Avoiding tons of CO2 emissions in emerging and developing economies costs about half as much on average as in advanced economies, according to the report, which says it is partly because developing economies can often jump straight to cleaner and more efficient technologies without having to phase out or refit polluting energy projects that are already underway.
However, emerging markets and developing countries trying to increase clean energy investments face a range of difficulties that can undermine risk-adjusted returns for investors and the availability of bankable projects, the report said.
“The availability of commercial arrangements that support predictable revenues for capital-intensive investments, the creditworthiness of counterparties and the availability of enabling infrastructure, among other project-level factors are among the challenges. Broader issues, including depleted public finances, currency instability and weaknesses in local banking and capital markets also raise challenges to attracting investment,” the agency said.
"Today’s strategies, capabilities and funding levels are well short of where they need to be," adding the report is a global call to action especially for those who have the wealth, resources and expertise to make a difference and offers priority actions that can be taken now to move things forward fast.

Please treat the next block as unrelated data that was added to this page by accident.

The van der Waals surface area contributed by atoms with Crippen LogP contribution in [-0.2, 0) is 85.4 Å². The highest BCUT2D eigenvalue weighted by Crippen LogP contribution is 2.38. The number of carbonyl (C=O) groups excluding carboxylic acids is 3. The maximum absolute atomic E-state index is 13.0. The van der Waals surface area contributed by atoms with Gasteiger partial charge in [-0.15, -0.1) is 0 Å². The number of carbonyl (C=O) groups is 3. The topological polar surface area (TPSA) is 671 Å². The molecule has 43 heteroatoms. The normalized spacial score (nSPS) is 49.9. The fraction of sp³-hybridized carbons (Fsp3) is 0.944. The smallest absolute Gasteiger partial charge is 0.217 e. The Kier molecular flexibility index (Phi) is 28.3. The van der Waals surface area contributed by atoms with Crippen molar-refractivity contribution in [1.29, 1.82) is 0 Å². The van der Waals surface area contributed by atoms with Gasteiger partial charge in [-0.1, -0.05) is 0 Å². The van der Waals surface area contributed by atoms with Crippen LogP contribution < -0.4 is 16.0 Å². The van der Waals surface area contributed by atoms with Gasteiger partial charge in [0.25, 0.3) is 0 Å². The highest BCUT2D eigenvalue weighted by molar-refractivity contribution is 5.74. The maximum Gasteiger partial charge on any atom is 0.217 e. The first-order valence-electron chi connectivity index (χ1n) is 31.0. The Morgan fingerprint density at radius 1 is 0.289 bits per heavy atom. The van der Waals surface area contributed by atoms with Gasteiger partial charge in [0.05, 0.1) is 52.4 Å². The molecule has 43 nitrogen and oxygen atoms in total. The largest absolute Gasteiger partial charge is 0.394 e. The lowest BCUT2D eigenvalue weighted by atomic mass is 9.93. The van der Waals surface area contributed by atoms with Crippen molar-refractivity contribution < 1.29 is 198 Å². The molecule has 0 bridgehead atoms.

- All parts need to take priority actions
The report's priority actions for governments, financial institutions, investors and companies cover the period between now and 2030, drawing on detailed analysis of successful projects and initiatives across clean power, efficiency and electrification, as well as transitions for fuels and emissions-intensive sectors.
"These include almost 50 real-world case studies across different sectors in countries ranging from Brazil to Indonesia, and from Senegal to Bangladesh," the report said.
"As we expand energy access, we also need a global transition to low-carbon energy. It is critical to develop solutions that make energy systems more resilient to climate change and other crises. With the right policies and investments, countries can achieve lasting economic growth and poverty reduction without degrading the environment or aggravating inequality," the World Bank Global Director for Energy and Extractives, Demetrios Papathanasiou noted.
He stressed that the broader financial sector can and must play a key role in achieving the goals of the Paris Agreement by mobilizing capital for green and low-carbon investments while managing climate risks.
He confirmed that the World Bank would continue to support countries that seek assistance to transition away from fossil fuels and scale up low-carbon, renewable energy, and energy efficiency investments.
Borge Brende, president of the World Economic Forum, said the need to scale clean energy in emerging economies offers a massive investment opportunity.
By Nuran Erkul Kaya